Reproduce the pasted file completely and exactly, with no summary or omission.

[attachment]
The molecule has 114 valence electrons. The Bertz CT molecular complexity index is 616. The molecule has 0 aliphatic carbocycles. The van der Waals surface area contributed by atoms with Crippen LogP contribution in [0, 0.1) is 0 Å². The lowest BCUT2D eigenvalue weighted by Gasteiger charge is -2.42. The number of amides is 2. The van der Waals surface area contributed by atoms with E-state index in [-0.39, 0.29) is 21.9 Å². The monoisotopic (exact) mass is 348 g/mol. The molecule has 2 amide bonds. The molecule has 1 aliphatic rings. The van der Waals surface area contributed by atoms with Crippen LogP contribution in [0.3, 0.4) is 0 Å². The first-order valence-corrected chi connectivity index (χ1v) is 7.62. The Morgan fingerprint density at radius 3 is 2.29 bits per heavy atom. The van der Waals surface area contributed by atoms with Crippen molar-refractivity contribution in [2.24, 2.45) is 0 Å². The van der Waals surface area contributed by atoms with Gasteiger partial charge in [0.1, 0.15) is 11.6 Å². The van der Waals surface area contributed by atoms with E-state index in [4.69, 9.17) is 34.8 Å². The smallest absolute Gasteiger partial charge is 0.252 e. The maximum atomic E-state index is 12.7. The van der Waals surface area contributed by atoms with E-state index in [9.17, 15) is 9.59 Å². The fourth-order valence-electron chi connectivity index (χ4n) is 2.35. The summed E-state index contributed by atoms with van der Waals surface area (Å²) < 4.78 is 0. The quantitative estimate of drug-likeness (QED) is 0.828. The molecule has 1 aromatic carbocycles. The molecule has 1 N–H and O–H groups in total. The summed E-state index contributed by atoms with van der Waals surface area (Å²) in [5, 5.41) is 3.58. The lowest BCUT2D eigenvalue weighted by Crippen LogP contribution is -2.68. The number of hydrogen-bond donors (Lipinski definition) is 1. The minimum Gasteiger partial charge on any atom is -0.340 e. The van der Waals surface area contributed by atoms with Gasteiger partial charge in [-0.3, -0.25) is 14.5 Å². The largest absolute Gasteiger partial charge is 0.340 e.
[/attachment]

The molecule has 114 valence electrons. The Bertz CT molecular complexity index is 616. The molecule has 0 aliphatic carbocycles. The van der Waals surface area contributed by atoms with Crippen LogP contribution in [0, 0.1) is 0 Å². The lowest BCUT2D eigenvalue weighted by Gasteiger charge is -2.42. The number of amides is 2. The van der Waals surface area contributed by atoms with E-state index in [-0.39, 0.29) is 21.9 Å². The monoisotopic (exact) mass is 348 g/mol. The molecule has 2 amide bonds. The molecule has 1 aliphatic rings. The van der Waals surface area contributed by atoms with Crippen LogP contribution in [0.3, 0.4) is 0 Å². The first-order valence-corrected chi connectivity index (χ1v) is 7.62. The Morgan fingerprint density at radius 3 is 2.29 bits per heavy atom. The van der Waals surface area contributed by atoms with Crippen molar-refractivity contribution in [2.24, 2.45) is 0 Å². The van der Waals surface area contributed by atoms with Gasteiger partial charge in [0.1, 0.15) is 11.6 Å². The van der Waals surface area contributed by atoms with E-state index in [4.69, 9.17) is 34.8 Å². The smallest absolute Gasteiger partial charge is 0.252 e. The maximum atomic E-state index is 12.7. The van der Waals surface area contributed by atoms with E-state index in [9.17, 15) is 9.59 Å². The fourth-order valence-electron chi connectivity index (χ4n) is 2.35. The summed E-state index contributed by atoms with van der Waals surface area (Å²) < 4.78 is 0. The quantitative estimate of drug-likeness (QED) is 0.828. The molecule has 1 aromatic carbocycles. The molecule has 1 N–H and O–H groups in total. The summed E-state index contributed by atoms with van der Waals surface area (Å²) in [5, 5.41) is 3.58. The lowest BCUT2D eigenvalue weighted by Crippen LogP contribution is -2.68. The number of hydrogen-bond donors (Lipinski definition) is 1. The minimum Gasteiger partial charge on any atom is -0.340 e. The van der Waals surface area contributed by atoms with Gasteiger partial charge in [-0.3, -0.25) is 14.5 Å². The largest absolute Gasteiger partial charge is 0.340 e.